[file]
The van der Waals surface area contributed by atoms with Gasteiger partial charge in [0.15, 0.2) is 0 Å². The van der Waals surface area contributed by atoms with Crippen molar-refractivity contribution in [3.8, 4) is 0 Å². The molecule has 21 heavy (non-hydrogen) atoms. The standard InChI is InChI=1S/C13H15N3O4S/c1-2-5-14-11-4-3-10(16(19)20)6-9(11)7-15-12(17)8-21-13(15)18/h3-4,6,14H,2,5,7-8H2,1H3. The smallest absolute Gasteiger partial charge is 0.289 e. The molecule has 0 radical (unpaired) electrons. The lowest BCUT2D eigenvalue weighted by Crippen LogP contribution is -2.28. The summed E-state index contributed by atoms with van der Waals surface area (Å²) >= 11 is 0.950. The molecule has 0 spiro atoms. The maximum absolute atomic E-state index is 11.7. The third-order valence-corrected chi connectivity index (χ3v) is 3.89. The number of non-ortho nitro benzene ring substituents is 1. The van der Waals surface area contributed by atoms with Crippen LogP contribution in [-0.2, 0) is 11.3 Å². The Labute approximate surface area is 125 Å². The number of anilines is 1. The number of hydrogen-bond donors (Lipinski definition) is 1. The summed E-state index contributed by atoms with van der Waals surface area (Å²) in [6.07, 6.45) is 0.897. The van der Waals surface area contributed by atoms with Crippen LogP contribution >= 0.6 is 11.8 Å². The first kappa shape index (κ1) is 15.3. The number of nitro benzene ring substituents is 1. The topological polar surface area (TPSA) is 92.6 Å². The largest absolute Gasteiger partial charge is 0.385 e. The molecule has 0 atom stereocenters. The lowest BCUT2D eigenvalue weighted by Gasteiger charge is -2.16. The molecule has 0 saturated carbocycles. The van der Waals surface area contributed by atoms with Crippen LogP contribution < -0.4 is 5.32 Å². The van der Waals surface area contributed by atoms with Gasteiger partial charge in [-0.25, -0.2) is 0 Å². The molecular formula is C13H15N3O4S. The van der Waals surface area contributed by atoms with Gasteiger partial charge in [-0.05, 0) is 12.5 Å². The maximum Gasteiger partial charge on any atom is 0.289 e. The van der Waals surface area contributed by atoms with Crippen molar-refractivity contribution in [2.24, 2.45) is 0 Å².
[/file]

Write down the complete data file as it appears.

The van der Waals surface area contributed by atoms with Gasteiger partial charge in [0.15, 0.2) is 0 Å². The van der Waals surface area contributed by atoms with Crippen molar-refractivity contribution in [3.8, 4) is 0 Å². The molecule has 21 heavy (non-hydrogen) atoms. The standard InChI is InChI=1S/C13H15N3O4S/c1-2-5-14-11-4-3-10(16(19)20)6-9(11)7-15-12(17)8-21-13(15)18/h3-4,6,14H,2,5,7-8H2,1H3. The smallest absolute Gasteiger partial charge is 0.289 e. The molecule has 0 radical (unpaired) electrons. The lowest BCUT2D eigenvalue weighted by Crippen LogP contribution is -2.28. The summed E-state index contributed by atoms with van der Waals surface area (Å²) >= 11 is 0.950. The molecule has 0 spiro atoms. The maximum absolute atomic E-state index is 11.7. The third-order valence-corrected chi connectivity index (χ3v) is 3.89. The number of non-ortho nitro benzene ring substituents is 1. The van der Waals surface area contributed by atoms with Crippen LogP contribution in [-0.2, 0) is 11.3 Å². The Labute approximate surface area is 125 Å². The number of anilines is 1. The number of hydrogen-bond donors (Lipinski definition) is 1. The summed E-state index contributed by atoms with van der Waals surface area (Å²) in [6.07, 6.45) is 0.897. The van der Waals surface area contributed by atoms with Crippen LogP contribution >= 0.6 is 11.8 Å². The first kappa shape index (κ1) is 15.3. The number of nitro benzene ring substituents is 1. The topological polar surface area (TPSA) is 92.6 Å². The largest absolute Gasteiger partial charge is 0.385 e. The molecule has 0 atom stereocenters. The lowest BCUT2D eigenvalue weighted by Gasteiger charge is -2.16. The molecule has 0 saturated carbocycles. The van der Waals surface area contributed by atoms with Crippen LogP contribution < -0.4 is 5.32 Å². The van der Waals surface area contributed by atoms with Gasteiger partial charge in [-0.25, -0.2) is 0 Å². The molecular formula is C13H15N3O4S. The van der Waals surface area contributed by atoms with Gasteiger partial charge in [-0.05, 0) is 12.5 Å². The maximum Gasteiger partial charge on any atom is 0.289 e. The van der Waals surface area contributed by atoms with Crippen molar-refractivity contribution in [2.24, 2.45) is 0 Å².